Sunday, February 3, 2019

#VoiceEDU: Why Waiting Mattered to Me

I bought my first amazon echo the year they hit the market in hopes that it might have good uses for the classroom. After briefly playing around with it in the classrooms of willing teachers and in situations that I could, I decided the risks did not outweigh the benefits. The deciding factor? After a long field day morning for our elementary students, most went home for the day. About 20 students remained and we created a STEM day for the remaining time. I pulled out my echo during carpool time and students would whisper a question in my ear and then I would give them permission to ask Alexa. We danced to the songs she played, we laughed at jokes, and then I asked her to tell us a story. Without hesitation she starts in a sultry voice: “he was riding his bike right there in front of me. His legs were pumping in the sunlight...” and I scream “ALEXA, STOPPPPPP!” I still don’t know why she chose that story based on the skills I had enabled. She was quickly relegated to my office where she often helped me with efficiencies. Meanwhile, Alexa and her pal Google Assistant started showing up in every corner of our home. 

Fast forward to January 2018 when I find out the Alexa Conference is coming to my home town. I reach out to Bradley Metrock, the organizer of the event, and he not only graciously allows me to come to the conference but asks me to speak at it as well. This opened a door for me that still puts me in a position to be aware of what’s next, to bend ears, and to share concerns. At this year’s Alexa Conference, Bradley once again allowed me to be a part. I will forever be grateful for both his vision and willingness to allow a Chattanooga, Tennessee teacher into this space. 

When the Kids Edition Echo Dot came out, I remember thinking “this is it!” Bradley introduced me virtually to Dave Isbitski, the Chief Evangelist for Amazon Alexa and he and his wife sent 5 Kids Edition Echo Dots with remotes to our school to pilot. What an amazing opportunity! I sat down with those five teachers that volunteered to try things out and we planned to create blueprints to personalize the learning in the classroom. Our goal was to use the devices to create more independent learners.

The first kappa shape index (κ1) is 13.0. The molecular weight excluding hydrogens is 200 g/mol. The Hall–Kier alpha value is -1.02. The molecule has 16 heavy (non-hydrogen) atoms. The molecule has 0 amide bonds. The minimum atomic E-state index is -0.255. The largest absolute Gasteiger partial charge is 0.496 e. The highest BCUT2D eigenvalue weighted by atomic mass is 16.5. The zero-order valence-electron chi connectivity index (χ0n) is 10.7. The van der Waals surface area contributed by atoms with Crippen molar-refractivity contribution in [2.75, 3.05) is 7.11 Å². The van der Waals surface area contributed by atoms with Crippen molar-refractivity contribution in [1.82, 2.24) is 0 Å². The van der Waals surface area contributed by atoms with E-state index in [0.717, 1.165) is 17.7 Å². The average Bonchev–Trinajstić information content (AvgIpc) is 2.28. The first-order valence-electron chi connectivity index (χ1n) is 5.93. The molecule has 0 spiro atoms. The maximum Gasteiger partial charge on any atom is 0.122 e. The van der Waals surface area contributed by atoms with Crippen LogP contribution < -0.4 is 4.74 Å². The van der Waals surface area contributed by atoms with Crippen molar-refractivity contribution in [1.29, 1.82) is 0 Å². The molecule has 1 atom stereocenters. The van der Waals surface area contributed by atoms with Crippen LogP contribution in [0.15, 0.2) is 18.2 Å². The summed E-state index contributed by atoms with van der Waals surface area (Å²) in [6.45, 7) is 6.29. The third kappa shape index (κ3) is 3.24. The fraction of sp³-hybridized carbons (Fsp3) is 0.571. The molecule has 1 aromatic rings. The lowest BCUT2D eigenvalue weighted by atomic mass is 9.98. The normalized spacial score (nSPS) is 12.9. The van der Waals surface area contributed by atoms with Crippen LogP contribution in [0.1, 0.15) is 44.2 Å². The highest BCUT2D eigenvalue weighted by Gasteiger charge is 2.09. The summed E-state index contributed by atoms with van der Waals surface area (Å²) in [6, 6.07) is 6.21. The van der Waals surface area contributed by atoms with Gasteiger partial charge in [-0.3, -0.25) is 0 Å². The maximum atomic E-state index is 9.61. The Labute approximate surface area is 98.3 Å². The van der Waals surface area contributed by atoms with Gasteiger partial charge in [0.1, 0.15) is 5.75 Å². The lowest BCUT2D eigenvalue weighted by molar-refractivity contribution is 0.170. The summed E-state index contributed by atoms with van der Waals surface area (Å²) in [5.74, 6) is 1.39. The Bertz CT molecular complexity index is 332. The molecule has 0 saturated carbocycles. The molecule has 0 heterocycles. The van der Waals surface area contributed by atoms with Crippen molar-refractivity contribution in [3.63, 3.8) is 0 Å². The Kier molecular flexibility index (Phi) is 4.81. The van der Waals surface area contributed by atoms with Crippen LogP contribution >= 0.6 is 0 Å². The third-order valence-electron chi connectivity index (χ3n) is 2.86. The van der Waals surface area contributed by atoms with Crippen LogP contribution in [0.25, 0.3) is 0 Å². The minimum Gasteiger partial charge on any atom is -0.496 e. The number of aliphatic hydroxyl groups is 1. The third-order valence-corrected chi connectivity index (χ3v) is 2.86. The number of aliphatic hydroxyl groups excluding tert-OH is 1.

We soon found out that blueprints didn’t work with the Kids Edition Echo Dot and that only "kids skills" could be used on the device. The teachers kept apologizing for not using them more regularly and I kept feeling like every road was a dead-end. 

Until January 2019, when I finally realized that you could “whitelist” skills using Amazon FreeTime. No longer were we just using kids skills but any educational skill. And a week after the Alexa conference, Kids Edition Echo Dot could start using blueprints! Blueprints are template skills that allow owners to go in and add their own information into a skill without needed to know how to code. All of a sudden, the possibilities with Alexa just got personalized for each individual classroom. 

The really funny thing is that the weekend after the Alexa Conference I was sitting at home and decided I would just change those devices to regular echo dots weighing student access to student privacy. I mean, teachers were using them all over the nation already... why not us? I sent an email out on Friday asking the teachers to let me pick them up to perform this task but on Monday I said: “never mind!” I just couldn’t bring myself to do it. I didn’t like the idea of Alexa carrying on adult conversations in the classroom because one kid thinks it’s funny and potentially yells out an inappropriate question. 

I’m so glad I waited! This week I plan to work with our integrated units and create Hyperdocs that will walk students through a lesson that will utilize Alexa in the learning process. While I would say Alexa was never a true brick in the classroom, her ability to truly make a difference in the learning process and safely doing so by using FreeTime just got real! 

Anytime a new technology enters the marketplace, we as Edtech leaders must make choices. In this case, I chose to embrace the device but keep limits and barriers in place. The cutting edge is messy and cumbersome but I’m thankful I waited out my concerns. I can’t wait to see what Amazon for Education will come out with in the future to even take this tool further in being helpful for teachers everywhere. I feel certain it will be a hybrid of the Amazon Alexa for Business Tools and taking student privacy into account. I just hope they will continue to keep their price point minimal so that this device can truly be a game changer for educators everywhere! 

NOTE: You don't have to buy the Kids' Edition Echo Dot to access FreeTime, you can buy free time as a stand-alone but FreeTime is free for one year with the Kids' Edition Echo Dot. 

Thursday, January 24, 2019

Alexa, I wanna kiss your face!

In the last two days, Amazon has made our Echo Dot Kids Edition devices more useful in the classroom than ever before! Yesterday, I learned how to "whitelist" Alexa Skills for our Kids Edition Dots that were not specifically made as a kid's skill.